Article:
- Persuaded 262 Members of the European Parliament – more than a third – to vote in favor of an immediate moratorium on shale gas
Oct 07, 2013
The environmental education center for Friends of the Earth has been honored by Hostelling International
As Corcerizas wins an international award for sustainability
The environmental education center for Friends of the Earth, As Corcerizas, has been one of the international winners of the Hostelling International Award for projects aimed at improving natural heritage through reducing carbon emissions. The prize of 24,800 pounds (about 30,000 euros) will make As Corcerizas an energy island through the winter months.
As Corcerizas has been chosen as a winner, taking second prize, from a selection of hostels from all around the world belonging to the international network of youth hostels. The final vote was between 15 finalists from participating countries such as the U.S. , Brazil and China. The three initiatives with the most votes were the winners of the prizes from the network, enabling them to improve the sustainability of its facilities and surroundings: Spain, the United Kingdom and the United States [1 ] .
The award endorses the implementation of a project presented by Friends of the Earth which proposes the installation of a wind turbine and the construction of a heated cob wall as radiation system. A program for schools to minimise their carbon footprint in order to tackle climate will also be developed.
At the Friends of the Earth hostel all energy production comes exclusively from renewable energy, and so it is able to operate outside the conventional electricity grid, forming what is known as an "energy island" in virtually every month of the year. The problem was that in winter the sun and the flow of water coming from the small reservoir in the Sierra de San Mamede would sometimes not be enough to cover the entire building's electrical demand. Thanks to this award As Corcerizas will be entirely solidified as an energy island, serving as an example of sustainability not only in Spain, but also at a worldwide level.
" This award recognizes the work of all workers and volunteers and for their professionalism, effort and motivation which has managed to push through a project which is 100% renewable and democratic. This is how we are proving the viability of a center that operates outside of the electricity grid. We want to thank all the people who have supported As Corcerizas and have made utopia a reality," stresses Analia Moares, responsible for the center.
Promotional video: ( English)
The delay to trade talks between the EU and US, which were due to start in Brussels today, must be used to address the risks a deal represents to people and the environment, says Friends of the Earth Europe.
The negotiations were put on hold on Friday evening when it was announced that the US delegation would not be travelling to Europe due to the current shutdown of parts of the US administration.
Friends of the Earth Europe is highly concerned about the threat the EU-US trade deal – known as the Transatlantic Trade and Investment Partnership (TTIP) – poses to environmental, social and consumer standards and safeguards. The group is calling on negotiators to use this delay as 'thinking time' to make sure the interests of people and the environment are given priority over business interests.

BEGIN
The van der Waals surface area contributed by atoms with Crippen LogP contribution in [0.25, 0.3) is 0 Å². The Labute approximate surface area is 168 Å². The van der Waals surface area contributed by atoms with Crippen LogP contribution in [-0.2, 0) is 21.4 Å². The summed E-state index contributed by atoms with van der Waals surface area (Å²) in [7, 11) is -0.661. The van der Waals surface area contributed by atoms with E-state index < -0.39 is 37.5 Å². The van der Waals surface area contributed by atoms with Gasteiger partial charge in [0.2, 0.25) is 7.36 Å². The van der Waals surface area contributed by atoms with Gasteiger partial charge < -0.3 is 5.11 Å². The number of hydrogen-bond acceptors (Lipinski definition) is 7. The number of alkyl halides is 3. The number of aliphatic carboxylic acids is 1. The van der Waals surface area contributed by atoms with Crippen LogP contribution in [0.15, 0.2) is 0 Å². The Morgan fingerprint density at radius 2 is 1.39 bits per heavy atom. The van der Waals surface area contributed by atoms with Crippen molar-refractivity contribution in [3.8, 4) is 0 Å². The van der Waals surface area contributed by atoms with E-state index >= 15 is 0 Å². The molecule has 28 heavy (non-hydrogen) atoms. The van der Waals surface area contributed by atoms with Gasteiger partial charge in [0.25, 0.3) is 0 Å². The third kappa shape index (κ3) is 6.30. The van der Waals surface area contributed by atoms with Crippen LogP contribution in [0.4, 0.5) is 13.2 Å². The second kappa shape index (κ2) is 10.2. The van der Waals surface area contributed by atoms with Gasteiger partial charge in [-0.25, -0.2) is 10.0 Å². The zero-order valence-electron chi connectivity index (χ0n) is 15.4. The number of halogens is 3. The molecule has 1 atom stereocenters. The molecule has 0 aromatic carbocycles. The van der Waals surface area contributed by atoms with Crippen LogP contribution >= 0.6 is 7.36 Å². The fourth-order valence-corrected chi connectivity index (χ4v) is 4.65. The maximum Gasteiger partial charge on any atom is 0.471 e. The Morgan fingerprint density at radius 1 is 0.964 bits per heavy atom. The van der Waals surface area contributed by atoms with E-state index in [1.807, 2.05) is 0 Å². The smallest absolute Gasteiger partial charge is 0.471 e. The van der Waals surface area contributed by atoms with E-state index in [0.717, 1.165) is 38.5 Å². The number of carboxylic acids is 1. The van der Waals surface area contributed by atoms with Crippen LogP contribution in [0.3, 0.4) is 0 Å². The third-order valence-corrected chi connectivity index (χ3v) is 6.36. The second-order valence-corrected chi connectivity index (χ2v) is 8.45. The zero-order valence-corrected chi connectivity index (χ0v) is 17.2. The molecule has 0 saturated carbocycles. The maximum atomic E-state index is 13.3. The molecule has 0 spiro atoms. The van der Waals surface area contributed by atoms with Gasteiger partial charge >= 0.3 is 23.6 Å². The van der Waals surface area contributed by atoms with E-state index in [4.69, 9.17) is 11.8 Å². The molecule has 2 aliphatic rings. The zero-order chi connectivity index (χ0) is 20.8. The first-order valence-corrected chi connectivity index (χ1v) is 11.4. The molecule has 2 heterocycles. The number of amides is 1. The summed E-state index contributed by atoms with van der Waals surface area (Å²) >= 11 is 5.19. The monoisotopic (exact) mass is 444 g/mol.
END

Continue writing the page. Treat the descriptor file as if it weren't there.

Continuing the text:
Many corporations are already lobbying for a deal that is in their private interests, for example, against measures to prevent the import of dirty tar sands from the US and Canada to Europe, and against EU food protection measures which make it harder for US companies to export GMOs.
Magda Stoczkiewicz, director of Friends of the Earth Europe said: "Decision-makers on both sides of the Atlantic now have extra thinking time and they need to realise that an EU-US trade deal can only help get us out of the economic and climate crises if it has the interests of people and the planet at its heart. Big corporations will undoubtedly be using this delay to continue lobbying for weaker standards, especially on issues related to food, agriculture, chemicals and energy. Our health and safety must not be traded away for an agreement that would mainly profit big corporations or limit states’ ability to regulate."
Friends of the Earth Europe insists that, as part of the deal, companies and investors should not receive excessive rights to legally challenge democratically adopted measures through a so-called ‘investor state dispute settlement’. It says a partnership should only be agreed if it results in higher standards for the environment, safety and consumer protection and if the ability of governments to make new legislation is not weakened.
The group is also concerned about the lack of transparency of the negotiations so far and is calling for the public to be given access to negotiation documents.
The following briefings on the Transatlantic Trade and Investment Partnership (TTIP) have been published today by Friends of the Earth Europe:
'Trading away our future?' briefing on the Transatlantic Trade and Investment Partnership (TTIP): www.foeeurope.org/sites/default/files/foee_briefing_ttip_oct13.pdf
'How fair and sustainable food and farming could be permanently damaged by a transatlantic trade deal' briefing: www.foeeurope.org/sites/default/files/foee_iatp_factsheet_ttip_food_oct13.pdf